L&YR Class 5

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L&YR Class 5
Preston 10 railway station geograph-2210724.jpg
46762, the Wirral Railway survivor, at Preston in 1950
Type and origin
Power typeSteam
DesignerJ. A. F. Aspinall
BuilderHorwich Works
Order numberLots 1, 4, 11, 12, 16, 22, 27, 28, 30, 34, 35, 36, 38, 41
Build date1889–1911
Total produced310
Specifications
Configuration:
 • Whyte2-4-2T
 • UIC1′B1′ n2t
Gauge4 ft 8 12 in (1,435 mm) standard gauge
Leading dia.3 ft 7 34 in (1.111 m)
Driver dia.5 ft 8 in (1.727 m)
Trailing dia.3 ft 7 34 in (1.111 m)
Loco weight
  • Short frame: 55.95 long tons (56.85 t; 62.66 short tons)
  • Long frame: 59.15 long tons (60.10 t; 66.25 short tons)
Fuel typeCoal
Fuel capacity
  • Short frame: 2.00 long tons (2.03 t; 2.24 short tons)
  • Long frame: 3.15 long tons (3.20 t; 3.53 short tons)
Water cap
  • Short frame: 1,340 imp gal (6,100 l; 1,610 US gal)
  • Long frame: 1,540 imp gal (7,000 l; 1,850 US gal)
Boiler pressure160 psi (1.10 MPa), some later 180 psi (1.24 MPa)
Heating surface1,216.4 sq ft (113.01 m2)
CylindersTwo, inside
Cylinder size
  • Lots 1 & 4: 18 in × 26 in (457 mm × 660 mm)
  • Remainder: 17 12 in × 26 in (444 mm × 660 mm)
Valve gearJoy
Valve typeSlide valves
Performance figures
Tractive effort16,848–19,496 lbf (74.9–86.7 kN)
Career
Operators
ClassL&YR: 5
Power classLMS/BR: 2P
Number in class1 January 1923: 278;
1 January 1948: 110
NumbersLMS: 10621–10954
Withdrawn1927–1961
DispositionOne preserved, remainder scrapped

The Lancashire and Yorkshire Railway Class 5 and Class 6 were two related classes of 2-4-2T steam locomotives.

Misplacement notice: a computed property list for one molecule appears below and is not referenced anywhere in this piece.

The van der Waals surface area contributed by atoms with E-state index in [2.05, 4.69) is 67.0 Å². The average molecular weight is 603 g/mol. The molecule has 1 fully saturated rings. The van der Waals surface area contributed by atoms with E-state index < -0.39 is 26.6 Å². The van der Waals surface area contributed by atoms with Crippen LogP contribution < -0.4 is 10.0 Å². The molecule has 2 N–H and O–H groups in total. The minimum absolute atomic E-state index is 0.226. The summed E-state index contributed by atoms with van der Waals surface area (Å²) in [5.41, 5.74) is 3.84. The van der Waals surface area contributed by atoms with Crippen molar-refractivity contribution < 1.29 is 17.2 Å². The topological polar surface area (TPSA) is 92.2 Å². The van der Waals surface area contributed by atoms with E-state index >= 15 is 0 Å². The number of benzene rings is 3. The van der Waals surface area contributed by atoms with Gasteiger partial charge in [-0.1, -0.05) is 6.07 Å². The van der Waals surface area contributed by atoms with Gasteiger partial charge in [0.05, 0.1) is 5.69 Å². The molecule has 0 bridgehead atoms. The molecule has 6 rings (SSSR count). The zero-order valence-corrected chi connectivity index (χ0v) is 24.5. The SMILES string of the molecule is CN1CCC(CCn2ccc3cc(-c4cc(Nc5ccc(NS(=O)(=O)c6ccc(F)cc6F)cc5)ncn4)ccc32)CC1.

Class 5[edit]

The class began as a John Aspinall design of 1889;[1] the first locomotives had 18-by-26-inch (457 mm × 660 mm) cylinders for a tractive effort of 18,955 lbf (84.32 kN) and power class 2P.[2] Some later-built locomotives from 1893 had smaller diameter cylinders of 17 inches (432 mm) for a tractive effort of 18,360 lbf (81.67 kN).[2] The original coal bunker capacity was of 2 tons. From 1898, some were rebuilt with increased capacity for both water and now 4 tons of coal.[2] 270 were built in total.

In 1905, Hughes introduced a Belpaire firebox to replace the original round-topped boiler.[2] 40 were built. From 1910, this boiler was also fitted to rebuilt locomotives.[2]

110 eventually came into British Railways hands in 1948.[3] By 1961, all but three had been scrapped.[3]

Some of these locomotives were also fitted for push-pull working, being coupled to a driving trailer coach that contained a driver's cab and allowed the train to be driven in reverse, without running the locomotive around the train at the terminus.

Druitt Halpin experiments[edit]